When wearable technology wears you

December 24, 2014

Google Glass came on the market last May. It’s essentially a hands-free smartphone in the form of a pair of eyeglasses (prescription lenses cost extra) that’s controlled by voice commands and a small touchpad on the stem.

The current show model is the Glass Explorer Edition, which comes in several colors and frame options and goes for $1,500 plus tax from Google’s online store, Google Play.

The frames can set you back $150 or more, and you’re limited to a plain, chunky nerd style, or one that looks like construction safety glasses.

Google boasts over 40 apps specifically for Glass, including an interactive map, text and video chat, as well as a search engine enabling you to compare something real to a worldwide database of images.

The company’s product video on YouTube, “How It Feels [through Google Glass],” purports to give you a taste of the experience, though “Elders React to Google Glass,” by The Fine Brothers, may be closer to the truth.

One of the most controversial features is its camera. With five megapixels for photos and 720p (pixels of vertical resolution) for video, it is about as good as your average smartphone, though way behind modern digital cameras.

The problem is that no one around you can tell whether the device is on or off—it can be turned on by tilting the head and a photo snapped by winking—potentially allowing users to record and broadcast private interactions or private locations.

Facial recognition apps are currently unavailable for Google Glass, but hackers have already circumvented the block. A light flashes when the device is recording, but an app to disable that feature probably isn’t very far away.

Movie theaters across the country are up in arms about the additional capacity for piracy. Moviegoers who show up wearing Glass or decide to use it during a show will be asked to remove it or leave—the same restrictions they already have on recording devices, including smartphones.

Not that movie theaters are uniquely unwelcoming of Glass. Government organizations, banks, bars and restaurants started banning it before it even hit the market, citing privacy and security concerns. Security researchers in Massachusetts discovered a way to enable Glass to discern passwords and PIN numbers from up to 10 feet away.

So, while it looks fun to stroll around like some kind of crossbred modern hipster/’90s amateur Xtreme sports enthusiast, you are going to find yourself switching off your Glass far more often than you would like. But if you are the type who rarely goes anywhere in public other than the local playground...see? That’s just creepy.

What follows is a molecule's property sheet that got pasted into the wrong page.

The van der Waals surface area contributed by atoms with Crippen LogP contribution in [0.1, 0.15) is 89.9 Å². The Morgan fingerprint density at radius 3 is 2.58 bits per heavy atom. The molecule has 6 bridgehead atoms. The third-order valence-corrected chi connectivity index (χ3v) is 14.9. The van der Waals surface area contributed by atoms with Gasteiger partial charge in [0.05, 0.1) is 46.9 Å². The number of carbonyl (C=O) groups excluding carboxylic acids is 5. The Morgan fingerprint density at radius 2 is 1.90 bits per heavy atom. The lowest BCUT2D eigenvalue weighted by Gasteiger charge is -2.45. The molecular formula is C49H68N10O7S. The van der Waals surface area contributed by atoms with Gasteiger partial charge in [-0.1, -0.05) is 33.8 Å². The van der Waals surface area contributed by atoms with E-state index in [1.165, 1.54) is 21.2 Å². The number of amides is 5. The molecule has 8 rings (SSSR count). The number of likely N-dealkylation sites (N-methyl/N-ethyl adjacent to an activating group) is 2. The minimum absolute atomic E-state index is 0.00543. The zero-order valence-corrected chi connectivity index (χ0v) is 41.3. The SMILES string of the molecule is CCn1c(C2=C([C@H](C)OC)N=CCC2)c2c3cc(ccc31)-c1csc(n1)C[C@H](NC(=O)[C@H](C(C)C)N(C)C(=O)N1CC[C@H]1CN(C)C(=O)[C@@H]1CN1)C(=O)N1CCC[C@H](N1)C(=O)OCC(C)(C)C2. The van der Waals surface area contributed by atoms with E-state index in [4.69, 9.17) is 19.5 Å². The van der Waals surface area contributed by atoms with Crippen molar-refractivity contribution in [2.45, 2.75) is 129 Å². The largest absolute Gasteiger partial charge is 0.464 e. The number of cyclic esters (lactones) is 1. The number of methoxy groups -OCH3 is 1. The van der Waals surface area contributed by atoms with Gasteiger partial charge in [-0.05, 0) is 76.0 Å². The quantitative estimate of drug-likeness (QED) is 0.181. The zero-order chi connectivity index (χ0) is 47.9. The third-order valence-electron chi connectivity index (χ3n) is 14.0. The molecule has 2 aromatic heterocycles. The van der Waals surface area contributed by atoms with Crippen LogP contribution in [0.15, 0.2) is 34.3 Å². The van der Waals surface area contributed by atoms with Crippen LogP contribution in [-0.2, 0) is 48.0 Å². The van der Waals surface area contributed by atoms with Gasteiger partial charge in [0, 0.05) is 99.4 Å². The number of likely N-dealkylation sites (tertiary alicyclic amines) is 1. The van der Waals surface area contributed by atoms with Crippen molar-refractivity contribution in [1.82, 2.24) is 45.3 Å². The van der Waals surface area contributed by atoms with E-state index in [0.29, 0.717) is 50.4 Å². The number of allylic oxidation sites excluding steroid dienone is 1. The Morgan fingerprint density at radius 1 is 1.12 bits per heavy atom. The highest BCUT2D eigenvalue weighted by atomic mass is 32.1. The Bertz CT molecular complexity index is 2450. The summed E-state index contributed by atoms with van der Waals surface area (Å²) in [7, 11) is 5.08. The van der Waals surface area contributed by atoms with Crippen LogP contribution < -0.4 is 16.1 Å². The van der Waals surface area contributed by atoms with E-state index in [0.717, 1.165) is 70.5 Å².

The news about Glass is not all bad. Those with Autism Spectrum Disorders are using Sension software that alerts them to facial cues, which helps in social interactions. This function has not been medically tested and Glass is not so friendly to other disabilities. It does not accommodate hearing aids, doesn’t offer captioning, and provides no alternative way to operate it for those with speech disorders.

The OpenGlass Project has developed an app called “Memento” that can pre-record notes to play back for visually impaired users when they’re facing a recognizable scene. Apps are in the works to identify obstacles in one’s path and to convert written language to spoken word.

Even if you pony up for prescription lenses, Glass is impractical as your primary corrective eyewear. It’s bulky and interferes with peripheral vision—because you’re wearing a computer on your face!—and the medical effects of frequently reading text at such close range have not been tested.

Not to mention the risks involved in receiving email in your eyeglasses while you’re driving. A handful of states are attempted to ban Glass while driving, but they’ve run up against a problem: Banning a driver’s corrective lenses is a bad idea, and there’s no way to tell whether a driver who’s wearing Glass has the computer function turned on.

Not to worry. Google is working on contacts next.

Adrian Miller is a Field Service Technician with extensive electro-mechanical training and experience. He is the Zenith’s web and graphic designer.

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